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artículo con referato
"Structure and Dynamics of Nonionic Surfactants Adsorbed at Vacuum/Ionic Liquid Interfaces"
M. Dolores Elola and Javier Rodriguez
Langmuir 29(44) (2013) 13379-13387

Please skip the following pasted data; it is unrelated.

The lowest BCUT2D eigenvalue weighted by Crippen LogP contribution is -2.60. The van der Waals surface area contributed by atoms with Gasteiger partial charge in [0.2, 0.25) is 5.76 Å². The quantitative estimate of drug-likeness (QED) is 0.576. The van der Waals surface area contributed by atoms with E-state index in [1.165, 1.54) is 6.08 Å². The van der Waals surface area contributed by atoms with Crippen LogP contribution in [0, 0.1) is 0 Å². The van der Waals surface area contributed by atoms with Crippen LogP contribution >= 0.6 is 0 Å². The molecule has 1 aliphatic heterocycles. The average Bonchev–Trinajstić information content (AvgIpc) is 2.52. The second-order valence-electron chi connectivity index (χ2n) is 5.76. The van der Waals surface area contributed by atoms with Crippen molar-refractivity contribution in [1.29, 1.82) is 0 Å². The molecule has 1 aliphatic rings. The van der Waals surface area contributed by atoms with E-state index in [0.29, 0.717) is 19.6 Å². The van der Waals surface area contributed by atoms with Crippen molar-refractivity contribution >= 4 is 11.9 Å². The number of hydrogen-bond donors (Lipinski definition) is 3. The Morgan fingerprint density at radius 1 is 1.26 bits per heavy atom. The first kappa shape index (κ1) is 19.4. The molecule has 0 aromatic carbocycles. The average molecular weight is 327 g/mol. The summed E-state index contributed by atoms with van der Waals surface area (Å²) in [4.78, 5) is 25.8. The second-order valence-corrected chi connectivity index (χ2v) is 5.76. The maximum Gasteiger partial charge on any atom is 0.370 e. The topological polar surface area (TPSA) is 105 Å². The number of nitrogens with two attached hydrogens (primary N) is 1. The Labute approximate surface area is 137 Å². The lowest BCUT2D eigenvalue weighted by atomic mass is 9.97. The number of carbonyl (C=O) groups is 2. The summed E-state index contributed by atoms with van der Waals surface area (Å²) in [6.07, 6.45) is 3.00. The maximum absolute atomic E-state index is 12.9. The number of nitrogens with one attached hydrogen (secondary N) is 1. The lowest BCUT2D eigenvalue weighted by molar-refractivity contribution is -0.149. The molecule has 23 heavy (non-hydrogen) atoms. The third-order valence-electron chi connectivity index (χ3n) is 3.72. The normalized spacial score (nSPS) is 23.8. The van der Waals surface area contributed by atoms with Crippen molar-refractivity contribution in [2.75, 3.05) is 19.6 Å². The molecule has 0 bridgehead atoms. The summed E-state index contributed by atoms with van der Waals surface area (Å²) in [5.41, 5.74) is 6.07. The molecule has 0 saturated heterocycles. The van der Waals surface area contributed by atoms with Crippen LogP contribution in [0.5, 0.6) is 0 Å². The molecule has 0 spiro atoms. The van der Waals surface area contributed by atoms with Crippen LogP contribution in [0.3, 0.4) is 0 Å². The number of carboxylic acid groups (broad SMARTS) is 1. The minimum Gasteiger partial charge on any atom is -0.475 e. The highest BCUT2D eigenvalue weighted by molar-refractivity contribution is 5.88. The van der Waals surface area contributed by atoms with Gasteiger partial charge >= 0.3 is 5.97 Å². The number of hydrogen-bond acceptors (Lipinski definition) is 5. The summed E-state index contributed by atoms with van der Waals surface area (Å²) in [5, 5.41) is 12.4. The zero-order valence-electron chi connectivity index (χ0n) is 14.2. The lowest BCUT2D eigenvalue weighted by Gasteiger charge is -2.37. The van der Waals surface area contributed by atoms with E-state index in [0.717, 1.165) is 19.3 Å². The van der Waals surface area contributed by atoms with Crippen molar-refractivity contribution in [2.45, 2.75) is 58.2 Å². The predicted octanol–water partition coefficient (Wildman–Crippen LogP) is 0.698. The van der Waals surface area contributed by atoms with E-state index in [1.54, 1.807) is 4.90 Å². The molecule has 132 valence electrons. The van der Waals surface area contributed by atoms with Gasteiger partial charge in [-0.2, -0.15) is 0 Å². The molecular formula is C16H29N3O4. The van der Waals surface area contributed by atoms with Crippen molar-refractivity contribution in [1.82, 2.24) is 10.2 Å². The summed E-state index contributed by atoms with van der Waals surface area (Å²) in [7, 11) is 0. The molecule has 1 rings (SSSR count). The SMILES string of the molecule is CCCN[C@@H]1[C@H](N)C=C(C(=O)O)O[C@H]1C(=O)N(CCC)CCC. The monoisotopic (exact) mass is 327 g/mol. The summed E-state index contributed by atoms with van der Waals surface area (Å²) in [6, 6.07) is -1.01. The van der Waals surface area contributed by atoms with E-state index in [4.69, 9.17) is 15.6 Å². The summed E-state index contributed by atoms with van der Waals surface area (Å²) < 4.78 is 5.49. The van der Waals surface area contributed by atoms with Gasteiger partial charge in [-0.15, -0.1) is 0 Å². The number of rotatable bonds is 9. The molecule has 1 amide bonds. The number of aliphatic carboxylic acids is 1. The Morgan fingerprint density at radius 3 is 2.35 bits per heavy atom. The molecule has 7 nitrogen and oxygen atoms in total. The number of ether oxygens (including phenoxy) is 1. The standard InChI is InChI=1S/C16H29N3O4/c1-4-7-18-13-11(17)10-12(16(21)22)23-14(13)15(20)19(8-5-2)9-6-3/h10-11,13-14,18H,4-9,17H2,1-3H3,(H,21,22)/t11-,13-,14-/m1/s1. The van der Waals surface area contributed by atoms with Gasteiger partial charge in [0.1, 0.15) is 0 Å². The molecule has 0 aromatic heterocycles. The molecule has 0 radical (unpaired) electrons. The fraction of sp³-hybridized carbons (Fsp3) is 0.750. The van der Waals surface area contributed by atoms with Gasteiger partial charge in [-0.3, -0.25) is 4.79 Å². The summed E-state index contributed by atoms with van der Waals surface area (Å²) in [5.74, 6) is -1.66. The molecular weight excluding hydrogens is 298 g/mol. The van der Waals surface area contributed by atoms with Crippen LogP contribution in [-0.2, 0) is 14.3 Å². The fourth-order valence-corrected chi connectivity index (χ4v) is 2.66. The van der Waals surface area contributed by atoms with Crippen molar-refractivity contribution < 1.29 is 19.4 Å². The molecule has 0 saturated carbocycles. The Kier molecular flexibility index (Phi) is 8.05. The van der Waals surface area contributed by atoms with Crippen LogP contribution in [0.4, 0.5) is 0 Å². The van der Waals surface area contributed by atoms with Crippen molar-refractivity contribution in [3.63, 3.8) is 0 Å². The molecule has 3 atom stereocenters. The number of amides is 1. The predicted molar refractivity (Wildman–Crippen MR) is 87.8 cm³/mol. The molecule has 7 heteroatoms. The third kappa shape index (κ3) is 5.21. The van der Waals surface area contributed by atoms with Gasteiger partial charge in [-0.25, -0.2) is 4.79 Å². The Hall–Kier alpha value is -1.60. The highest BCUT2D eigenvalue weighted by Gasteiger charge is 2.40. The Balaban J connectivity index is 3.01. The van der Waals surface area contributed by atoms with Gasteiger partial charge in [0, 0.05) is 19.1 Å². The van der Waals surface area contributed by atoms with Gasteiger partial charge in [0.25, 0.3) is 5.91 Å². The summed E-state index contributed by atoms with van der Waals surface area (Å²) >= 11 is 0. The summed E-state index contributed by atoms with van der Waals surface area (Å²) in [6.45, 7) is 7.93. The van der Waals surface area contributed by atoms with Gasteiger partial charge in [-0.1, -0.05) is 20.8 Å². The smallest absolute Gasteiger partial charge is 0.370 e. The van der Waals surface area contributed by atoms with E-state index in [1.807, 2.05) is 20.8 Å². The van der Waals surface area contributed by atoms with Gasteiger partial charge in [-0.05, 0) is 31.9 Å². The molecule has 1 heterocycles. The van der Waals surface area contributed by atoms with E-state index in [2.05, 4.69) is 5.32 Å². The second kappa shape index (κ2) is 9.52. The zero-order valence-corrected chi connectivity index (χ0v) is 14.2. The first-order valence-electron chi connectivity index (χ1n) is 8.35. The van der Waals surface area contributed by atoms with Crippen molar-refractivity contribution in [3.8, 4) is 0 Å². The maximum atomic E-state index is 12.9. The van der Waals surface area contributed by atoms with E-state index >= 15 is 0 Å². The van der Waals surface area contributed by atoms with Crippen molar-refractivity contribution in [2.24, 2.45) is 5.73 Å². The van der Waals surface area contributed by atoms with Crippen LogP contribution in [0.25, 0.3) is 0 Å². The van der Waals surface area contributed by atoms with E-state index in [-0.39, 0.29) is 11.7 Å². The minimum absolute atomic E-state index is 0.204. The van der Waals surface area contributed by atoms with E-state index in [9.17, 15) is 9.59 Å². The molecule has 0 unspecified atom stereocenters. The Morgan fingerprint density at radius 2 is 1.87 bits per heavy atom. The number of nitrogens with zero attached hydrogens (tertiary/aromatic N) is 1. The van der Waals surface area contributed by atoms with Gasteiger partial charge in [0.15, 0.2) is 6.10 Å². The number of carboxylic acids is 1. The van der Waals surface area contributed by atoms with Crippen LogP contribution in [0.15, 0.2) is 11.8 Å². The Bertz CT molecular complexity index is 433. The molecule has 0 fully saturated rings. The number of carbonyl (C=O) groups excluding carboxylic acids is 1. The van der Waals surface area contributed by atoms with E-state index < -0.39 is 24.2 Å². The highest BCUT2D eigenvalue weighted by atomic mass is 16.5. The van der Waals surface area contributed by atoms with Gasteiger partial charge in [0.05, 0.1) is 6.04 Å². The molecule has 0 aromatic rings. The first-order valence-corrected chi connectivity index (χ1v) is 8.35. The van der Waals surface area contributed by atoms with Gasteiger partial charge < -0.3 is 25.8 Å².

Structural and dynamical properties related to the adsorption of nonionic surfactants at vacuum/ionic liquid interfaces were studied using molecular dynamics simulations. Specifically, the surface activity of pentaethylene glycol monododecyl ether (C12E5) was investigated at the free interface of an imidazolium-based room temperature ionic liquid (RTIL), at different surface densities. At low surface coverages, the incorporation of C12E5 does not produce meaningful changes in the vacuum/RTIL interface: the C12E5 hydrophobic tails remain entangled with those of the RTIL cation groups in the outer shell, whereas the C12E5 hydrophilic heads reside at an inner layer. At high surface coverages, the structure in the substrate-in terms of the features exhibited by the local density profiles-practically vanishes; the interface becomes wider and the surfactant molecules shift toward more external positions. Information about the local structure of the interface at high surface densities can be recovered by performing a tessellation procedure. For the sake of comparison, the surface behavior of two commonly used ionic surfactants, sodium dodecyl sulfate and dodecyl trimethyl ammonium chloride, were also studied. The modifications in the width and structure of the bare vacuum/RTIL interface due to the presence of the ionic surfactants are markedly milder than those observed for the nonionic surfactant. Moreover, the RTIL seemed to behave as a better solvent for the chloride counterions than for sodium ones; which were found to remain bound to the surfactant head groups. An analysis of the dynamics at the surface was also performed. Our results indicate that the presence of increasing amounts of nonionic surfactants leads to a gradual reduction of the mobility of the RTIL species. When ionic surfactants are adsorbed, these retardations are even more severe for the surfactant head groups, where the corresponding diffusion coefficients show reductions of practically 1 order of magnitude.
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